POGS, the game:
Pogs are circular cardboard discs with printed imagery. Traditional style pogs, made of rough cardboard, are printed with limited colors, and often have a staple in them and a perforated pull tab as they appeared when used as an actual milkcap or bottlecap. Modern commercial pogs were stiffer, thicker and are often printed with colorful glossy imagery.
The game of Pog is usually played between two players. Pogs are stacked on top of each other, using a heavier disc called a slammer, a player forcefully throws the slammer onto the stacked pogs attempting to flip them over.
Pogs were popularized back at the early 1990s. The pog craze took off and went global. The 1991 revival is credited to Blossom Galbiso, a teacher and guidance counselor at Waialua Elementary School on Oahu. A game she played when she was just a child, Blossom Galbiso introduced the pog game to her students.
The game quickly spread from Oahu’s North Shore in 1992, STANPAC, a Canadian packaging company that had been manufacturing the milk caps distributed by Haleakala Dairy, was printing millions of pogs every week for shipment to the Hawaiian islands. The game soon spread to the California, then to the rest of the country. By 1993, the game of pogs was being played throughout the world.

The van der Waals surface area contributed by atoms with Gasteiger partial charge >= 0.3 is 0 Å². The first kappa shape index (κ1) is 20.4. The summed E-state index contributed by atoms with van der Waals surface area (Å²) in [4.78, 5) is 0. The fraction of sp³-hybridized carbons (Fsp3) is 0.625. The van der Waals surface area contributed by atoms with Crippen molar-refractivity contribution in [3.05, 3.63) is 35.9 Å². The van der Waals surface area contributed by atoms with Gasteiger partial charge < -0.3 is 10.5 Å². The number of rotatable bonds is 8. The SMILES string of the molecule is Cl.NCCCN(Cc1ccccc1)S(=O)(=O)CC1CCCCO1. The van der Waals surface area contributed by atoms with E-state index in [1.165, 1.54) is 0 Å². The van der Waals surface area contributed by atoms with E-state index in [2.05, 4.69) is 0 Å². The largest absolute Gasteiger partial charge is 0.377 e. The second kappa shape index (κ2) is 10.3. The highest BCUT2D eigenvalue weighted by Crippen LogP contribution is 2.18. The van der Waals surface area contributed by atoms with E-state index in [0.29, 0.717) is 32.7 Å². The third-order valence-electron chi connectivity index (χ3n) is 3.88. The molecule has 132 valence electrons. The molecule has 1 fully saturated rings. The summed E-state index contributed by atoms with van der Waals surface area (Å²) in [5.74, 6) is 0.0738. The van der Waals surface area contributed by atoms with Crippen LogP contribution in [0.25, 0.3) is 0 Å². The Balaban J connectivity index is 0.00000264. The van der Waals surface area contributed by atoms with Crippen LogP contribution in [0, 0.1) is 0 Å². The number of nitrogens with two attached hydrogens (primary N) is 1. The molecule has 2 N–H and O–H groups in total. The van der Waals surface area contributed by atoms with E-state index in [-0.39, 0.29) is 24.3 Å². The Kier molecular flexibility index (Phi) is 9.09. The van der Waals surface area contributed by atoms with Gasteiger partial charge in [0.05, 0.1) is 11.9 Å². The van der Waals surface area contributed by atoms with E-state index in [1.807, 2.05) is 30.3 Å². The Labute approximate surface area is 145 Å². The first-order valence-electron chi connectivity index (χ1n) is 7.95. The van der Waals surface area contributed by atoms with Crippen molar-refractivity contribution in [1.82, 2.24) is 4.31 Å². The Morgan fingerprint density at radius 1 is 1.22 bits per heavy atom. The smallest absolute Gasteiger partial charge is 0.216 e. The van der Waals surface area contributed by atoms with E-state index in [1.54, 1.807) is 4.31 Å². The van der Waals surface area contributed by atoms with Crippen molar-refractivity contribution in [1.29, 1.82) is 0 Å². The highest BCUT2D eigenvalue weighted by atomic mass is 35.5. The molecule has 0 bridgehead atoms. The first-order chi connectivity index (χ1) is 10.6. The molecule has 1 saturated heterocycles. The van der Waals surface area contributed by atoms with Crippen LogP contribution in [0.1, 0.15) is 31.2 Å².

History of Pogs, milk caps, bottlecaps.
Now that we know the inspiration of the game and the revival of pogs in the 90s lets look back on how it all started. Even before the name “POGS” came to be, the game was played and originated in Maui, Hawaii back in the 1920s and 1930s. The game was played with original milk caps straight from dairy bottles.
So where’s the connection?
POG (P-O-G) is a tropical style juice drink created in 1971 by Mary Soon who worked for Haleakala Dairy on Maui. POG is a blend of passionfruit, orange, and guava fruits – P.O.G.
Obviously, by the time POG juice was sold in 1971, glass bottles with caps were obsolete. Charlie Nalepa was hired by Haleakala Dairy as a marketing and promotions manager. Because there was still a demand for the cardboard discs, he ordered milk caps imprinted with the trademark POG to give away as a promotional item. Thus, the name POG.
While the game went worldwide, Hawaii was far more advanced taking advantage of the craze. Milk caps were used by all business types for promotion and used as business cards itself. These business printed caps and Hawaiian printed series became sought after trophies to collectors.